Hoverboards banned in university buildings


Kate Jamison, Online News Editor

After a series of hazardous explosions raised concerns about the safety of “hoverboards,” Tulane University no longer allows the possession, storage, charging or use of these self-balancing electronic skateboards inside university facilities or buildings.

Hoverboards gained national attention when they surged in popularity in late 2015 and again when users reported the dangerous and unexpected explosions of their boards. In December, a hoverboard caught fire and burned an entire home to the ground in Jean Lafitte, Louisiana. Another Louisiana home was damaged by a hoverboard explosion one week later in Prairieville.

Joyce K. Fred, the university vice president for insurance and risk management, emailed the Tulane community with the new policy on Friday. She cited the Consumer Product Safety Commission’s safety concerns of the devices as the reason for their prohibition from campus.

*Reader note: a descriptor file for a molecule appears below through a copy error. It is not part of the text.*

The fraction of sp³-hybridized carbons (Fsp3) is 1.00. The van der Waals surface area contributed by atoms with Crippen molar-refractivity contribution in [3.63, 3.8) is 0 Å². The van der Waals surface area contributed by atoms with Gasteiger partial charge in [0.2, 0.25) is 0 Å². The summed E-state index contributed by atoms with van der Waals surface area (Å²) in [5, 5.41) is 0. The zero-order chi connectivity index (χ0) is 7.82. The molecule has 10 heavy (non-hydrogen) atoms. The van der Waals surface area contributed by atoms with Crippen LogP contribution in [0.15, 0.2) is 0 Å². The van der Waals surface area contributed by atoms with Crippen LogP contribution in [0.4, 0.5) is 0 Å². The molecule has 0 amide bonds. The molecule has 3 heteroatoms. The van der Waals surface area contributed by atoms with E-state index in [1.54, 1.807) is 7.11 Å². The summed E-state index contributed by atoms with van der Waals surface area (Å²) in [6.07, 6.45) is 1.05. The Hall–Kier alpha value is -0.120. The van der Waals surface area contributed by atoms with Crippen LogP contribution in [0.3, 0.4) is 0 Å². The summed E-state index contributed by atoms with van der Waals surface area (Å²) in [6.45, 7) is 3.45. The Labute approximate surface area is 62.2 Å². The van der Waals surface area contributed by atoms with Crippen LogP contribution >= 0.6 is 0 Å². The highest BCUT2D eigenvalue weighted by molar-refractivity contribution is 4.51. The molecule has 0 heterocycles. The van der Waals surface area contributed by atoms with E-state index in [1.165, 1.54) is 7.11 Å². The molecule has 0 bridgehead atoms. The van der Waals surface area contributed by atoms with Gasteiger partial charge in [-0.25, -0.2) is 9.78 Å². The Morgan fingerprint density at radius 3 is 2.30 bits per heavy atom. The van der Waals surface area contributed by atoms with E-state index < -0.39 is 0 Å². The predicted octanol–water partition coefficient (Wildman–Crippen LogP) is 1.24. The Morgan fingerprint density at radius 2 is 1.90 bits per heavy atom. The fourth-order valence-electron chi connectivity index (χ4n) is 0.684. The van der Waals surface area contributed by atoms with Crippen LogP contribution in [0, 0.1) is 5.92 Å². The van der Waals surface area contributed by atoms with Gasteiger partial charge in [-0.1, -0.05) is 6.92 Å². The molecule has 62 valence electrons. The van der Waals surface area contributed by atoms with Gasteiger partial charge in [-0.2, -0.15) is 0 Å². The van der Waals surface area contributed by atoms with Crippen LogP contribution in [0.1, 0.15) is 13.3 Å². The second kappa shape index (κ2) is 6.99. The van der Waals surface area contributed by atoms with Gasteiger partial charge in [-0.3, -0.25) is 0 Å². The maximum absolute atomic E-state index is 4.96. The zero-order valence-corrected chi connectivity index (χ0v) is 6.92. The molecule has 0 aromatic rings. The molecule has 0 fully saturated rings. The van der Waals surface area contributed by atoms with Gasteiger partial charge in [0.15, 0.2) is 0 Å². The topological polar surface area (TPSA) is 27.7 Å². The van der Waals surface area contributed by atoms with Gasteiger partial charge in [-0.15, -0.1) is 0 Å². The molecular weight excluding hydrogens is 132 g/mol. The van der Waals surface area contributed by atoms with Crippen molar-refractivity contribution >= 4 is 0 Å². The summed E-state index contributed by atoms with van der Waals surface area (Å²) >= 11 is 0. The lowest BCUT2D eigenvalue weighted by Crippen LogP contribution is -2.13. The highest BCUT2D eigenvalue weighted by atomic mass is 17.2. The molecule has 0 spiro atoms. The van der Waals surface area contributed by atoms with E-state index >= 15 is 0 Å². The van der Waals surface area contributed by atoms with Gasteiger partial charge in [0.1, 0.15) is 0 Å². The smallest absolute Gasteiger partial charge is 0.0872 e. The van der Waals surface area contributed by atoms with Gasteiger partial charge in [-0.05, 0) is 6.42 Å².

The chairman of the CPSC, Elliot F. Kaye, issued a statement on hoverboards three weeks before Tulane announced the on-campus ban. Kaye said the boards are hazardous due to their capacity to catch fire as well as the possibility of falling from the board.

USA Today reported in November that hoverboards were the “hottest” gift for the holidays in 2015. The boards cost anywhere between $280 and $800.

New York City Police Department made hoverboards’ use illegal in the city in November. Offenders can receive up to a $50 fine.

The email didn’t state what the punishment will be for violators of the university policy, but resident advisors have been instructed to confiscate them if they are found in residence halls.

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